Hon. Mr. Wells: Mr. Speaker, I think I said that while we were not able to get acceptance from the other governments of Canada for the inclusion of these principles, these were basically the kinds of principles we felt could have been included in this resolution tonight; in other words, here are the principles that will govern the ongoing discussions that are mandated in the Constitution; but we were not able to get that kind of agreement at the conference, so we reluctantly decided to accept an accord that did not include principles.
Mr. Van Horne: I thank the minister for that clarification. It is important not only to me but also to those people who are in our gallery who have a distinct and direct involvement in this entire process.
The minister at the beginning of his comments made reference to Grand Chief Joe Miskokomon, Donna Phillips and Mrs. Simard, and one or two other names which I did not catch. I believe Dan Russell, too, is in the gallery. For all of those people, this is extremely critical. It is critical for us, too, but they have been living with this situation since time immemorial, it would seem, and I think it is very important that we understand exactly what the minister meant in his final comment.
We on this side of the House are very pleased to join in this debate. It goes without saying that we are all aware of this being the result of the accord reached on March 16, 1983, to amend the Constitution of Canada. We are all aware of the fact that this is a result of dialogue of one kind or another between the aboriginal people and the political leaders of this country that has been going on since the royal proclamation of 1763.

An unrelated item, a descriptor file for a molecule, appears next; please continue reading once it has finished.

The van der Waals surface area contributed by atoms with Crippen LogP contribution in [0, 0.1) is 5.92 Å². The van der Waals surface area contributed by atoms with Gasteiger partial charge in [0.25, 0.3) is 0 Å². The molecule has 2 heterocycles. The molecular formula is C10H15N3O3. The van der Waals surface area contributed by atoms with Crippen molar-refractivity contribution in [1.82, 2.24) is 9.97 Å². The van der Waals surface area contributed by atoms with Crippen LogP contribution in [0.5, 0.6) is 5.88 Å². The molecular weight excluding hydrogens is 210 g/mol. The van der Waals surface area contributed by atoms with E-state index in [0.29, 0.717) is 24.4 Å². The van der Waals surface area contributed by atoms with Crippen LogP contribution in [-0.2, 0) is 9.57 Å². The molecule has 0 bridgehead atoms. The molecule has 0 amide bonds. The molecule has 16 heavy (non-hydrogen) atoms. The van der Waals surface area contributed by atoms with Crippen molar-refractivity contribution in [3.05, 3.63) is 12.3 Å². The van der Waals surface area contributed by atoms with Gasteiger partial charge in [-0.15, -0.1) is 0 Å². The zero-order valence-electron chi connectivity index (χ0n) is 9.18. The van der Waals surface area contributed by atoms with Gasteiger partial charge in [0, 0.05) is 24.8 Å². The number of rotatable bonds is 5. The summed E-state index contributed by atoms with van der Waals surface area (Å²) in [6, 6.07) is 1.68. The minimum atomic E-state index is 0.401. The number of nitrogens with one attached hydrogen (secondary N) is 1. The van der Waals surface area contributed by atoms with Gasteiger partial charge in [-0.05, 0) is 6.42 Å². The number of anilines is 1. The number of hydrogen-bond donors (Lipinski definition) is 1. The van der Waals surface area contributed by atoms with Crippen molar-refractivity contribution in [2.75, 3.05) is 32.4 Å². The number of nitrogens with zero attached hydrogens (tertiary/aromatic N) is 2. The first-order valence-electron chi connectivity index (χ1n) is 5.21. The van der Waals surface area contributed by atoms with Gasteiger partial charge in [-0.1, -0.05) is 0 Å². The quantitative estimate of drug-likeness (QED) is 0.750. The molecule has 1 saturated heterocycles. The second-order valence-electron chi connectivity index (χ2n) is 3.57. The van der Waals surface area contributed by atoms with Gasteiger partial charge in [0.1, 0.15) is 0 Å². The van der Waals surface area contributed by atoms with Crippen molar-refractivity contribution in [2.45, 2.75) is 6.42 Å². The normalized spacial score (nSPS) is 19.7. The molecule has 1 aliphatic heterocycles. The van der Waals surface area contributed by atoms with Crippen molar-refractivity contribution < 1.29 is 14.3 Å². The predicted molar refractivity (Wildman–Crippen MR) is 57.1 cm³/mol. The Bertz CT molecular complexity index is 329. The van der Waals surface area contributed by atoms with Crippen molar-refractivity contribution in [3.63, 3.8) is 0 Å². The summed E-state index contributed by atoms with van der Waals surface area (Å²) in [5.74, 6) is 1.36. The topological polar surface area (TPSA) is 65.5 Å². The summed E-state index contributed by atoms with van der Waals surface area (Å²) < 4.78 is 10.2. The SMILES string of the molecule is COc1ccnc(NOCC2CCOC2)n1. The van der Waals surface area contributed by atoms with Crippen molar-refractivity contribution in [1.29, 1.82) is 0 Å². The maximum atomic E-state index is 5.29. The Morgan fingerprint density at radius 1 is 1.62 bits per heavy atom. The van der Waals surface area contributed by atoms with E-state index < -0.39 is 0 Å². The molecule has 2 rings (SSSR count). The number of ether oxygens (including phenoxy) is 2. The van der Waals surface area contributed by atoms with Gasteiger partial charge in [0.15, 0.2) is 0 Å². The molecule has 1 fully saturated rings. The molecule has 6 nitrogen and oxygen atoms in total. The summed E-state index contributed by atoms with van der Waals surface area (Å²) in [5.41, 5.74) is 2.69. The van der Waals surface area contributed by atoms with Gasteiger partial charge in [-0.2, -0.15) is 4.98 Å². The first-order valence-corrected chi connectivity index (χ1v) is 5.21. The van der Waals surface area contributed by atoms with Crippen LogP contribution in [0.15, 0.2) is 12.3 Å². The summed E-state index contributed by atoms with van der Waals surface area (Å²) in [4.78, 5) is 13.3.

I really had to wonder as I was walking down Wellesley Street at suppertime how I might properly get into this debate tonight because, for whatever reasons, we each have to relate as best we can to the situation that is facing the aboriginal people in this country of ours. I let my mind wander a little bit and I went back to a neighbourhood I live in, a place that has a bit of a ring to it for those people who like literature. It is a little subdivision called Sherwood Forest.
Why I ever ended up in that is hard to say, except that when I look back on where I lived as a young person, in the north part of the city of London, we used to enjoy picnicking and romping around a place that was known, back in the late 1930s and 1940s, as Dead Horse Canyon. It was a place with all kinds of mythology that none of us could really pin down, but it had lots of mystique about it. Lo and behold, as I grew to a point where I could buy a house, I ended up in the subdivision on the edge of what used to be known as Dead Horse Canyon.
Of course, there were all kinds of wonderful stories that circulated about that place and how it got its name. I will recall distinctly forever the day I walked on a Saturday with two of my young children to a place where a foundation for a new home was being dug. I recall the excitement, the what to do with what had happened. What had happened was that the excavator had uncovered what was apparently the site of an Indian burial ground. I watched as the people from the university, from the local hospital and from the law authorities pondered what to do with the skeletal remains.